Early Brain and Child Development
Promotion of optimal early brain and child development is essential for the health and well-being of children. During these critical first few years of life, safe, stable, and nurturing relationships are critical to healthy brain development. The AAP has published a Web site on Early Brain and Child Development (EBCD) that contains information on toxic stress, basic developmental science of EBCD, translating the science into clinical practices, advocacy and education tools, provider and family resources, and more.

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Evidence-based Guidelines

Evidence-based guidelines are available for many common acute illnesses and chronic conditions. The use of such guidelines has been shown to improve quality and reduce costs. The following portals are good access points:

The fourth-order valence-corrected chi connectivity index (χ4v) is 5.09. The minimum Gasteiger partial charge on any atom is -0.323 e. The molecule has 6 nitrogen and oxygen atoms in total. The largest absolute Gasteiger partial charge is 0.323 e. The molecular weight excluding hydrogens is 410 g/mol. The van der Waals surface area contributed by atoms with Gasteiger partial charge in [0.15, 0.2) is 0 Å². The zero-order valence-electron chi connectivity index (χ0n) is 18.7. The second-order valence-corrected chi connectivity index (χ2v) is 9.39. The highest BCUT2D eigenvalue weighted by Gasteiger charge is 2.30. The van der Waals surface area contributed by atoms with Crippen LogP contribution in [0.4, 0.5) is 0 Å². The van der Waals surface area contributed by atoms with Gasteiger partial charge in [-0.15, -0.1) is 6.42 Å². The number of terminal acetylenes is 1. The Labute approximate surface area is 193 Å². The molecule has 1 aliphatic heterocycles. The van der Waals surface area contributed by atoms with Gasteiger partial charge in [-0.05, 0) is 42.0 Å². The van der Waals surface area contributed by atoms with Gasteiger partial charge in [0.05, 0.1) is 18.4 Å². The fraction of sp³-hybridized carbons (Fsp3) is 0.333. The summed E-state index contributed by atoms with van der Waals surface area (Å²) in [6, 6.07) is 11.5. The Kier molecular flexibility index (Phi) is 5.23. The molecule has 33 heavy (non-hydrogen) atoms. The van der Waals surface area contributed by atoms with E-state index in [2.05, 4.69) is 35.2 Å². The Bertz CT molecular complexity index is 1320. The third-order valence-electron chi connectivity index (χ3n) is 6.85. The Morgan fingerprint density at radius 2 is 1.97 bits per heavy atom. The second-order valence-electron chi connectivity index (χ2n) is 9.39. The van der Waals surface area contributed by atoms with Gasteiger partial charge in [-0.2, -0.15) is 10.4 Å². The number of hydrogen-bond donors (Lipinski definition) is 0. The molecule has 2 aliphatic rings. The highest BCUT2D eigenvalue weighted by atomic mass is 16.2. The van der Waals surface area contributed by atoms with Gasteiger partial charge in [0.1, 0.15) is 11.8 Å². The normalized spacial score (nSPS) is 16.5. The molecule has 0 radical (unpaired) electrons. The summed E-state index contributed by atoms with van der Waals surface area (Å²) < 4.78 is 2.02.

Promising Practices

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Screening Resources

Developmental Screening
By incorporating developmental surveillance and screening into preventive health care visits, the pediatrician has the ideal opportunity to offer anticipatory guidance to the family about supporting their child's development and to facilitate early detection of a disorder. Understanding the importance of medical home in identifying developmental/behavioral issues ensures early treatment, access to early intervention programs, better school placement, and ultimately better developmental outcomes.

Time Out for Genetics Fact Sheets
Created by the Genetics in Primary Care Institute, three companion fact sheets provide an overview of each 30-minute webinar in the Time Out for Genetics webinar series. Each fact sheet provides key insights into topics such as genetics and coding, building an accurate family history, and ordering the right tests.